I had my annual physical on Friday. My doctor asked me if I got a lot of exercise, and I said that I did at this time of year. I told her that if there’s snow in the air or on the ground, I’m going to hit the trail if I can. She replied that I was the complete opposite of all her other patients. So I dedicate this post to her patients, because perhaps if they joined me for one of my walks, they’d see how wonderful the snow can be.
The beginning of the trail always looks inviting to me, but even more so in the snow. The two trees form a sort of portal, and the snow makes it seem like a new and magical land lies beyond.
Once in the woods, I paused to marvel at the lacing of snowy branches overhead. Here again the snow had transformed the mundane into the magical.
They say, “Be the first to make tracks in the snow.” Here I had reached an area where the riders sometimes go, but there were no tracks yet. I was the first!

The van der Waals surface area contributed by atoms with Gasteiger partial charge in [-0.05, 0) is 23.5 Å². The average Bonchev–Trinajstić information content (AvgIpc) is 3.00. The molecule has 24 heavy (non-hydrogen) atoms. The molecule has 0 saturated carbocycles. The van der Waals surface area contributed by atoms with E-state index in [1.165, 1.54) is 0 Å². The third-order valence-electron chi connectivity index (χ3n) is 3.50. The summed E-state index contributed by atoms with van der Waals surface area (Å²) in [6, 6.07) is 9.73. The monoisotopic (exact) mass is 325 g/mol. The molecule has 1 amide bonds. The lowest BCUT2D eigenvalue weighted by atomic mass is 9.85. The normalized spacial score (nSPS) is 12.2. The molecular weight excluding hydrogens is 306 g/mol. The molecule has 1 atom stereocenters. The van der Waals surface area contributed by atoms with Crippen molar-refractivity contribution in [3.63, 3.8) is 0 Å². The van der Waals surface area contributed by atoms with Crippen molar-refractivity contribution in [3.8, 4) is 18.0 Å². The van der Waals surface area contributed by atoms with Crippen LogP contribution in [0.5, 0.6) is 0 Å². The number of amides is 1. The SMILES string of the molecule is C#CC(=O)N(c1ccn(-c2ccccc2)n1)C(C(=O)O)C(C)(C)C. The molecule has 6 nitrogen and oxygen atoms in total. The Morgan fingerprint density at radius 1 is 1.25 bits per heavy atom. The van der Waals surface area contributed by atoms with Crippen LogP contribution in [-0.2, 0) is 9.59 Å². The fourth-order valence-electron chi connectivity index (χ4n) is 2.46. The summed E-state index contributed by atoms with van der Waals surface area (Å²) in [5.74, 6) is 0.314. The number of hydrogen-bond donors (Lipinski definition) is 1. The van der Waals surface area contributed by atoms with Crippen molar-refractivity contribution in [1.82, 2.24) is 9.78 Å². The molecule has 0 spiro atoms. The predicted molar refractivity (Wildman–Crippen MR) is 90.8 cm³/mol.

I stopped by the old quarry (which I mentioned in yesterday’s post) and I was amazed by this big pine. How many times had I seen it without noticing it? The snow had worked its magic again, this time to reveal. It was the contrast of the snow against the green of the pine that caught my eye.
I think the snow also helped me to spot this old hornet’s nest.
This is the second nest I’ve seen this year that was ripped at the bottom. I wondered what could cause that. I looked it up as I was writing this post, and I read that some animals, like raccoons, skunks, and bears, will rip the nest open during the fall to eat the larvae. Perhaps that’s what happened here. I also found, by the way, that a hornet’s (or wasp’s) nest is called a “vespiary.” Vespiary! I might have thought it was a place to hold vespers, or (jokingly) a garage for a Vespa scooter (I did not know that “vespa” is the Latin word for “hornet”).
So not only did I have wonderful walk, but I also learned a new word. It was exercise for both the body and the brain. My doctor would be pleased!